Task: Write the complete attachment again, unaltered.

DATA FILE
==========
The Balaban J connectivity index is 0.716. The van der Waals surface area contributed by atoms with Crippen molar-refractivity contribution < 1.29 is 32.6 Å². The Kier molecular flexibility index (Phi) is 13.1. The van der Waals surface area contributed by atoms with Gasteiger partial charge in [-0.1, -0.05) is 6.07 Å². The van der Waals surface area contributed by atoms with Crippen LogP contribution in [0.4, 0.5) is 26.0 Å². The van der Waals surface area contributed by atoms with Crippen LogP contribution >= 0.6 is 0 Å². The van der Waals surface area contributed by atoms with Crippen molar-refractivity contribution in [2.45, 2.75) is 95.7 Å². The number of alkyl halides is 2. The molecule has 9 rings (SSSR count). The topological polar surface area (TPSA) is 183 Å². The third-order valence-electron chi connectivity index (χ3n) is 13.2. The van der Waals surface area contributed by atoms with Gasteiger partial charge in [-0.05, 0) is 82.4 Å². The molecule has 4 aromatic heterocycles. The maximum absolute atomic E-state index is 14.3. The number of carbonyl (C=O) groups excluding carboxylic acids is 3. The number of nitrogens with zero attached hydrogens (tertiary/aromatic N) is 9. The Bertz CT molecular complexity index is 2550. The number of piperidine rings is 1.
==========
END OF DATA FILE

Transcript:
The Balaban J connectivity index is 0.716. The van der Waals surface area contributed by atoms with Crippen molar-refractivity contribution < 1.29 is 32.6 Å². The Kier molecular flexibility index (Phi) is 13.1. The van der Waals surface area contributed by atoms with Gasteiger partial charge in [-0.1, -0.05) is 6.07 Å². The van der Waals surface area contributed by atoms with Crippen LogP contribution in [0.4, 0.5) is 26.0 Å². The van der Waals surface area contributed by atoms with Crippen LogP contribution >= 0.6 is 0 Å². The van der Waals surface area contributed by atoms with Crippen molar-refractivity contribution in [2.45, 2.75) is 95.7 Å². The number of alkyl halides is 2. The molecule has 9 rings (SSSR count). The topological polar surface area (TPSA) is 183 Å². The third-order valence-electron chi connectivity index (χ3n) is 13.2. The van der Waals surface area contributed by atoms with Gasteiger partial charge in [-0.05, 0) is 82.4 Å². The molecule has 4 aromatic heterocycles. The maximum absolute atomic E-state index is 14.3. The number of carbonyl (C=O) groups excluding carboxylic acids is 3. The number of nitrogens with zero attached hydrogens (tertiary/aromatic N) is 9. The Bertz CT molecular complexity index is 2550. The number of piperidine rings is 1.